4     -      Less the cost of the correct item if      This line is a deduction from the amount subtracted from the cost new, which means this line
installed new as of the appraisal date    actually increases the property value. This line is required because this analysis is starting from
the total cost of the item as installed in the building on the date of construction. This is the
cost of the correct item if it were included in the construction when built. It does not include
retrofitting cost.

5     =      Equals the depreciation for functional    This is the amount the appraiser subtracts from reproduction cost new for functional
obsolescence                              obsolescence. This amount lowers the value of the property.

Student Handbook to THE APPRAISAL OF REAL ESTATE
Chapter 16                                                                                                                                                    14
Table 16.6 Curable Functional Obsolescence
Caused by a Deficiency Requiring an Addition
Step           \$       Item                                Explanation
1             \$0      Estimate the cost of the item.      There is no item on site now, so this is \$0.
2             \$0      Less the depreciation already       Again, since there is no elevator, this is also \$0.
charged
3      \$200,000       Plus the cost to cure or the        This is curable because the owner can spend \$200,000 and return \$210,000 in
present value of the loss.          value. The cost of curing the problem is the cost of installing a new elevator.

4          -\$75,000   Less the cost or the correct item   This has to be subtracted because the market is recognizing only \$210,000
if installed new as of the          difference in the value with and without the item. And the RCN for this building is
appraisal date                      already starting out \$75,000 less than a property that has an elevator. If you don’t
subtract this amount, the value of the property would be lessened twice for the cost of
the item (\$75,000) since the starting-out RCN is already \$75,000 less than a property
with the item in place.

5      \$125,000       Equals the depreciation for         This is correct because a buyer should say “I can buy this one for \$200,000 less
functional obsolescence             (75,000 + 125,000) and then put an elevator in the building.” The \$75,000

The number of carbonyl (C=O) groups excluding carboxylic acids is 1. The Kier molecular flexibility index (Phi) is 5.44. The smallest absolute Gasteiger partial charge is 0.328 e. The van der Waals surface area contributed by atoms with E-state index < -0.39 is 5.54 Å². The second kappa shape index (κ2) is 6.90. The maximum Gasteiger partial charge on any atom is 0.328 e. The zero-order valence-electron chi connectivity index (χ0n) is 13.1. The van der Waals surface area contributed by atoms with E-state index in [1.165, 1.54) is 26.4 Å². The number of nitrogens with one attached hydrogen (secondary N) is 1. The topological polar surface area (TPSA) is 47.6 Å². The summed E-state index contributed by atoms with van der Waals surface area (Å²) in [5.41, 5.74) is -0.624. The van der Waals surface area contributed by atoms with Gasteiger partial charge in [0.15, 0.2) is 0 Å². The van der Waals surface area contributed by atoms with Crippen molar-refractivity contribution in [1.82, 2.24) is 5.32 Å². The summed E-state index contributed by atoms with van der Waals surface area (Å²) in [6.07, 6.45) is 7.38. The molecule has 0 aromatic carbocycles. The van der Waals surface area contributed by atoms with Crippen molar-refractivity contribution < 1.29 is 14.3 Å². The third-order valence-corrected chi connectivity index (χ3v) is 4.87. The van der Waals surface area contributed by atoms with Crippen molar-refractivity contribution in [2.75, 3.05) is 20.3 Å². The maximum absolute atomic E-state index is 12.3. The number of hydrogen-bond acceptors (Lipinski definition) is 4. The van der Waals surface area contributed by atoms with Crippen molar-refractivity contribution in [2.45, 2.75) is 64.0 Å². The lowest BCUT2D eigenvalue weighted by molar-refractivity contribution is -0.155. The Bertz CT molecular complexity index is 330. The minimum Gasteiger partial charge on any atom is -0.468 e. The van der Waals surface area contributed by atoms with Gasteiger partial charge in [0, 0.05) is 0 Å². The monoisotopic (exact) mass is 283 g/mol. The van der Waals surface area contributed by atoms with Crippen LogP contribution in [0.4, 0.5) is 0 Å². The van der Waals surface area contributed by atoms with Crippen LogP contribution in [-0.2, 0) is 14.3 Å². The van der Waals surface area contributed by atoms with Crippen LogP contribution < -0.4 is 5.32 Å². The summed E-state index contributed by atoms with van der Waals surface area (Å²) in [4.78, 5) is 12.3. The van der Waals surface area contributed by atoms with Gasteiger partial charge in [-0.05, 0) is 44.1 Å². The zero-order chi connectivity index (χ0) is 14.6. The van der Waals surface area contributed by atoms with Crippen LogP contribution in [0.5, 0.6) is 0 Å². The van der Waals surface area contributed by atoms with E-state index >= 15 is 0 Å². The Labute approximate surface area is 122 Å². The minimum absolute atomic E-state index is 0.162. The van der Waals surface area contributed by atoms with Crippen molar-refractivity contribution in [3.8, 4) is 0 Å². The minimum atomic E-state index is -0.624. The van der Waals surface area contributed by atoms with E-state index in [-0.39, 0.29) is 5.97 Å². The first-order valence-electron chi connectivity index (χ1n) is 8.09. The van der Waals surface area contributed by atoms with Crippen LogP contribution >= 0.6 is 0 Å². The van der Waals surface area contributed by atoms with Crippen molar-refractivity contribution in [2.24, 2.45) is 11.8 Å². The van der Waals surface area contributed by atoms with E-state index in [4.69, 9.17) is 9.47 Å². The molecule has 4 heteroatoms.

represents the lower RCN of the subject improvement without an elevator.

Student Handbook to THE APPRAISAL OF REAL ESTATE
Chapter 16                                                                                                                                            15
Table 16.7 Incurable Functional Obsolescence
Caused by a Deficiency
Step         \$    Item                                          Explanation
1       \$0       Estimate the cost of the item.                There is no item on site now, so this is \$0.
2       \$0       Less the depreciation already charged         There is no item on site now, so this is \$0.
3    \$100,000    Plus the cost to cure or the present value    The owner los t \$100,000 in land value due to the inablity to sell off
of the los s                                  the two outlots. This is incurable because of the high cost of moving
the building.
4       \$0       Less the cost of the correct item if          There is no correct item here, so the cos t s hould be \$0.
installed new as of the appraisal date
5    \$100,000    Equals the depreciation for functional        This loss is equal to the lost revenue from the sale of the outlots .
obsolescence

Student Handbook to THE APPRAISAL OF REAL ESTATE
Chapter 16                                                                                                                               16
Table 16.8 Curable Functional Obsolescence Caused by
Deficiencies Requiring Substitution or Modernization
Step           \$      Item                                    Explanation
1         \$20,000     Estimate the cost of the item.          This is the cost of the existing fixtures with magnetic ballasts. Since this is an